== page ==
By vincent__l (9 months ago)

As with the new Aptina Clarity+ sensor just announced, Sony's BSI sensors, Foveon sensors, Fuji's X-Trans, and most likely Canon's new dual diode phase detect sensors, there's no free lunch. It's a trade-off. You will improve something while sacrificing something else that is hopefully less important to you.

11 upvotes
JJ Rodin
By JJ Rodin (9 months ago)

Yes, that 'physics' thing getting in the way again! :(

You can engineer around limits but physics is the master of all things, that BA$TURD.

Fool the brain is what it is all about, politics and photography ! :)

0 upvotes
iAPX
By iAPX (9 months ago)

Great work, and incredibly interesting paper, I hope they patented it because this is something that should have been implemented in any modern sensor to enable very high dynamic capture!

It means that many actual sensors might be used in extended HDR mode, not actually faking HDR by changing the curves, but with real dynamic extension. Very interesting!

The most interesting part is that could also be applied to compact-size sensor or even smartphone if they have 2channels to read their sensors! ouch!

Comment edited 1 minute after posting
0 upvotes
liviutza
By liviutza (9 months ago)

Unfortunately channel readout is not the only involved part - you also need a dedicated controller line able to set EV (or ISO) at a different level every other pixel. Doable (see Fuji), but not a must for Bayer sensors hence not present in most of them.

3 upvotes
mpgxsvcd
By mpgxsvcd (9 months ago)

I wish they had shown the full size image. It has horrible moire and the resolution really is cut in half.

My Panasonic GH3 does the exact same thing in video and stills. It is called the High Dynamic mode and it really isn't that great.

First off it doesn't increase the dynamic range. It simply compresses the dynamic range of the scene you are capturing. Those are two totally different things.

I applaud their efforts. However, the actual results are far worse than what is illustrated here.

6 upvotes
imsabbel
By imsabbel (9 months ago)

Actually, those two are NOT different things, as long as you operate in RAW (as the 14bit available are not even remotely used by the native sensor SNR)

Of course, you WILL need to compress the dynamic range for any kind of output medium (be it print, which only has somthing like 100:1, or screens where even the best top at something like 2000:1)

Also, while the moire is crap, thats not unfixable. You would just need to write an optimized raw decoder taking that into account. Different ISO per scanline is much less bad an artifact that the basic baeyer pattern, in terms of reconstrution..

Comment edited 1 minute after posting
6 upvotes
vincent__l
By vincent__l (9 months ago)

It looks like this is a feature that Canon has implemented in hardware but disabled in firmware. I'm wondering how Canon will react to this given that they often use firmware to differentiate their product line.

0 upvotes
tkbslc
By tkbslc (9 months ago)

If they are just switching ISO every other frame, then it is not something special Canon would have had to hide.

0 upvotes
vincent__l
By vincent__l (9 months ago)

ML claims that the feature, which requires "dual ISO amplifiers", is implemented in hardware but disabled by Canon. They also claim that only the 5D3 and 7D have this feature. Seems like Canon has been experimenting with it but were not ready to go into production.

Source:

http://www.canonrumors.com/2013/07/magic-lantern-improves-5d-mark-iii-dynamic-range-to-14-stops/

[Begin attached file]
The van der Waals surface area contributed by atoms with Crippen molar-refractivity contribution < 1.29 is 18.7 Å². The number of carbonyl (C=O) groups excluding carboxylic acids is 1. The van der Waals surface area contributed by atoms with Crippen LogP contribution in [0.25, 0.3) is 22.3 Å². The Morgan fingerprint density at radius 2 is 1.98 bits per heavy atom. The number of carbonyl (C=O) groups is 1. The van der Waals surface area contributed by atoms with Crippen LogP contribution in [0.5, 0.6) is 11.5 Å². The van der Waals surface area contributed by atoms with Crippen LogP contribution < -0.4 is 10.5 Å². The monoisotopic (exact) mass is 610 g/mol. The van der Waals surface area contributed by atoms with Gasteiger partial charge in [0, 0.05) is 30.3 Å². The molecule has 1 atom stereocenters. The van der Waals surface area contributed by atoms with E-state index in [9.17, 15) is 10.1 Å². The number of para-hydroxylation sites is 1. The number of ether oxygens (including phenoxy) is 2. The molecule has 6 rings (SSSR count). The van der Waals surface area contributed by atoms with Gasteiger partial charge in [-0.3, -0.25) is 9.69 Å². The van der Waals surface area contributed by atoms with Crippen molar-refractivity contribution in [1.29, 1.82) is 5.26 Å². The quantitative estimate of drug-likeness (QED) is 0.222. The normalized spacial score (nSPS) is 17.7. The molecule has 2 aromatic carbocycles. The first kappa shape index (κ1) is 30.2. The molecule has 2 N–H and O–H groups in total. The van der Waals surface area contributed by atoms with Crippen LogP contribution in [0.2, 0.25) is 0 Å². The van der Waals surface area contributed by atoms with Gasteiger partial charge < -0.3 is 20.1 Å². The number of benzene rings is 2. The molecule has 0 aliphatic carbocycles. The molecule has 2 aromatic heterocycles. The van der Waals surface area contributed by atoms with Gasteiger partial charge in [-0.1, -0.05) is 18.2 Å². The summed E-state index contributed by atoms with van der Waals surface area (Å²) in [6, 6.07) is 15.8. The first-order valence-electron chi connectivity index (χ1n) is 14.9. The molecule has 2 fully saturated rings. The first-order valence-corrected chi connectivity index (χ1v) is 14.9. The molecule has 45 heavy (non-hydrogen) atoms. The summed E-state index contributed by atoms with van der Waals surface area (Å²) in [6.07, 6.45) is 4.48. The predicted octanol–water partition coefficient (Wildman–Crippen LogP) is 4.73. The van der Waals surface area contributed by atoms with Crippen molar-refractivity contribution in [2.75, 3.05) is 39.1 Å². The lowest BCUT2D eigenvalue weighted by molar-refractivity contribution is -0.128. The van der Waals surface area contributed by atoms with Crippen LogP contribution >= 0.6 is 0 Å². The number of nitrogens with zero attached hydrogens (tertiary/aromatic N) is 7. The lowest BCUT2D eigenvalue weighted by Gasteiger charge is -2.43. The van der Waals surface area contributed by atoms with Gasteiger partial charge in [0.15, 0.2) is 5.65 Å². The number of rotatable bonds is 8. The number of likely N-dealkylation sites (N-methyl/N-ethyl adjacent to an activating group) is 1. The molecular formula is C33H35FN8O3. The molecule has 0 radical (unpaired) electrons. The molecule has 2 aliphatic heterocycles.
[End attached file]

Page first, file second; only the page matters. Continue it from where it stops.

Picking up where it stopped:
Comment edited 2 minutes after posting
3 upvotes
NetMage
By NetMage (9 months ago)

I'm not sure it is an experimental feature so much as a consequence of the multiple readout channels that require separate amplifiers in order to provide faster performance. What we normally consider a problem (scan lines in the picture slightly differently amplified if the amps aren't tuned identically) ML has turned into an advantage.

3 upvotes
Mr Blah
By Mr Blah (9 months ago)

@tkbslc
It's not switching ISO each frame (though that can also be enabled via a different part of the Magic Lantern firmware). Instead, it's exposing different pixels on the sensor at different ISOs at the same time. The post-production workflow interpolates an even exposure for each image, resulting in complete frames.

2 upvotes
liviutza
By liviutza (9 months ago)

Fuji experimented with this idea in their HR sensors (photo receptors with different sizes) and EXR sensors (similar receptors with different exposures), and their DR performance has always been great - hell, the S5 PRO was about 5 years ahead of its time in this respect. The idea does require some special hardware as well as processing, and one must have great control over the manufacturing and development pipeline in order to do it - Nikon / Pentax for example would be limited by whatever Sony decides to do with the sensors, but Canon does have some freedom in this respect. It would be great if this feat were technically possible with the sensor inside the 70D (no idea, but that's built with dual receptors for each pixel). Anyway. Canon not working on it themselves or at least officially supporting ML is quite a disappointment.

4 upvotes
yabokkie
By yabokkie (9 months ago)

70D also got 8 channel readout like 7D and 5D3 and might be hacked similarly. but since single exposure HDR is an obvious benefit of the new sensor design, hopefully we will get it someday as standard Canon feature.

Comment edited 3 times, last edit 7 minutes after posting
1 upvote
Bill Bentley
By Bill Bentley (9 months ago)

I supported Alex & Co. for enhancing my 600D. I'm looking forward to supporting them again after I upgrade to the 70D. Keep up the good work boys.

1 upvote
Gesture
By Gesture (9 months ago)

Didn't Olympus E-10/E-20 have something similar for boosting ISO. But one would think we'd have seen more ideas like this.

0 upvotes
Total comments: 66